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Legislative Assembly for the ACT: 2010 Week 07 Hansard (Thursday, 1 July 2010) . . Page.. 3173 ..


I will leave it there. There are a number of other issues. We do want to see some reforms in the way ACTPLA conducts its business. I think there have been some improvements, and I have acknowledged those in the past. I will acknowledge when I see positive changes within ACTPLA. I think there is a better legislative framework now than there was a few years ago, though it has some way to go. That would make it easier for ACTPLA to get on with its business.

But I do believe that there are some structural issues. They are not just confined to the fact that ACTPLA is operating under a separate minister from the Land and Development Agency, although that is important. I think there are some other structural changes that could be made to ACTPLA that would, I believe, make it more responsive and make the business of building houses in the ACT somewhat more streamlined, without losing the kinds of safeguards that we want to see.

So we believe there are some reforms to come. There are some more reforms needed, some significant reforms needed. I would reiterate that we want to see the government actually fix the dichotomy and the split that is currently occurring between land release and planning. We do not believe it is working. Industry, I do not think, believe it is working. The fact that the government has had to go through a couple of different models with some extra tweaks just in the last few months suggests that it acknowledges that it is not working as well as it should be.

MR BARR (Molonglo—Minister for Education and Training, Minister for Planning, Minister for Tourism, Sport and Recreation and Minister for Gaming and Racing) (9:05): I thank members for their contributions. To put this planning budget in context—we are looking at the investments in 2010-11—I would like to restate the government’s priorities in the planning portfolio. They are to support Canberra’s economic growth; prepare for a sustainable future; plan for a compact, more affordable city; plan for better neighbourhoods; continue to listen to the community; and keep politics out of planning.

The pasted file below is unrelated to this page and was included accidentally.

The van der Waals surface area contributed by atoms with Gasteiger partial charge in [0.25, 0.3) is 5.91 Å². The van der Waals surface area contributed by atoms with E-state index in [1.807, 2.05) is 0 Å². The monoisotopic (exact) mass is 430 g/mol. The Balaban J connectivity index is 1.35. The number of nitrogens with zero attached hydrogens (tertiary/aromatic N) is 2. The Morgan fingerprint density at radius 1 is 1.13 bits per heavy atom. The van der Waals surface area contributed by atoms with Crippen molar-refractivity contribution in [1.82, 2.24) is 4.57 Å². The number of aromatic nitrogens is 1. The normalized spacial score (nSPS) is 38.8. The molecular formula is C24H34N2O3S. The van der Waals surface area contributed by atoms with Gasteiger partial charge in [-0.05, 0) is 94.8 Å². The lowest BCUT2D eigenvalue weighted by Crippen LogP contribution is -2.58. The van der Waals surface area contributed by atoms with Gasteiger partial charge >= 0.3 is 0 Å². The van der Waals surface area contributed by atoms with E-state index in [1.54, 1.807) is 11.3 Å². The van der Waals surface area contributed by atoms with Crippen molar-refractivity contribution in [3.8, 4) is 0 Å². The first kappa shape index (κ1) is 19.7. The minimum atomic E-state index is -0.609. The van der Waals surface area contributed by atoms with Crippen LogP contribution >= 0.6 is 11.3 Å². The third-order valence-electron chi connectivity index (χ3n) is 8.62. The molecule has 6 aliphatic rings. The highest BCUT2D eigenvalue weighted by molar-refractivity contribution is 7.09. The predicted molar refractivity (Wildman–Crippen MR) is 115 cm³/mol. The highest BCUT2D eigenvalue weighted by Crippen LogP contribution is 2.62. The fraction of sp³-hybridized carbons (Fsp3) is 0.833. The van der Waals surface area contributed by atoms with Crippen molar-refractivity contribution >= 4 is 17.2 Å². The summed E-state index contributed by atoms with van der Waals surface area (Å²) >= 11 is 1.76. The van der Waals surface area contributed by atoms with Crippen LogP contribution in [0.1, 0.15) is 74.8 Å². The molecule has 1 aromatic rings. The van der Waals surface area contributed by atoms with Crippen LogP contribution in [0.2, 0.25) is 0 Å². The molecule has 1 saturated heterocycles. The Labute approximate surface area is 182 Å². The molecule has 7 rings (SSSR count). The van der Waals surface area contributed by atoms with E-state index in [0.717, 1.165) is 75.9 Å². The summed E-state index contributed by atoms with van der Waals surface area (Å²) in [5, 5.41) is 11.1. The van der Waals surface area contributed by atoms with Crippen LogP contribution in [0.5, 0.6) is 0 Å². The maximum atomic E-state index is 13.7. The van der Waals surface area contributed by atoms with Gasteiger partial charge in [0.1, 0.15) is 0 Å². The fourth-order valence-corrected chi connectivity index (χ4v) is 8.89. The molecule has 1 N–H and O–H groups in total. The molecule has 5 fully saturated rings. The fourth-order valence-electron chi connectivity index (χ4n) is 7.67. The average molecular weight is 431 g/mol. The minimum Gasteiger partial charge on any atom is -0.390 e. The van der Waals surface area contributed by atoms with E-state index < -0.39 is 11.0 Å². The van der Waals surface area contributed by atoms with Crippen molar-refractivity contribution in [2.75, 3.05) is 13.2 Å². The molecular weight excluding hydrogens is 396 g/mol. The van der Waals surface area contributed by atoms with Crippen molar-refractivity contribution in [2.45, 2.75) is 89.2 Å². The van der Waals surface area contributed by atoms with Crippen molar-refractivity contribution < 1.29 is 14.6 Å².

Although I will not speak on all of these priorities tonight, I would like to elaborate on two in particular, and the first is climate change. As I have said before, climate change changes everything, and the implications of climate change planning in our city are enormous. Climate change means that Canberra must change and our ideas for planning must respond to this. The government is planning for climate change. We are driving that change to planning policy through the sustainable futures program in support of the government’s climate change strategy, weathering the change.

As Ms Le Couteur has referred to, in the last two weeks I have released two draft variations to the territory plan—301 and 303—which seek to further improve solar orientation and solar access. We are presently seeking feedback from the community and from industry on these draft variations. They will strengthen the rules around passive solar orientation for stand-alone blocks in new subdivisions. We will also be working with the community and industry to implement carbon targets for entire estates over the coming decade. We intend to implement more comprehensive measures to increase residential density in and around town and group centres and along transport corridors.


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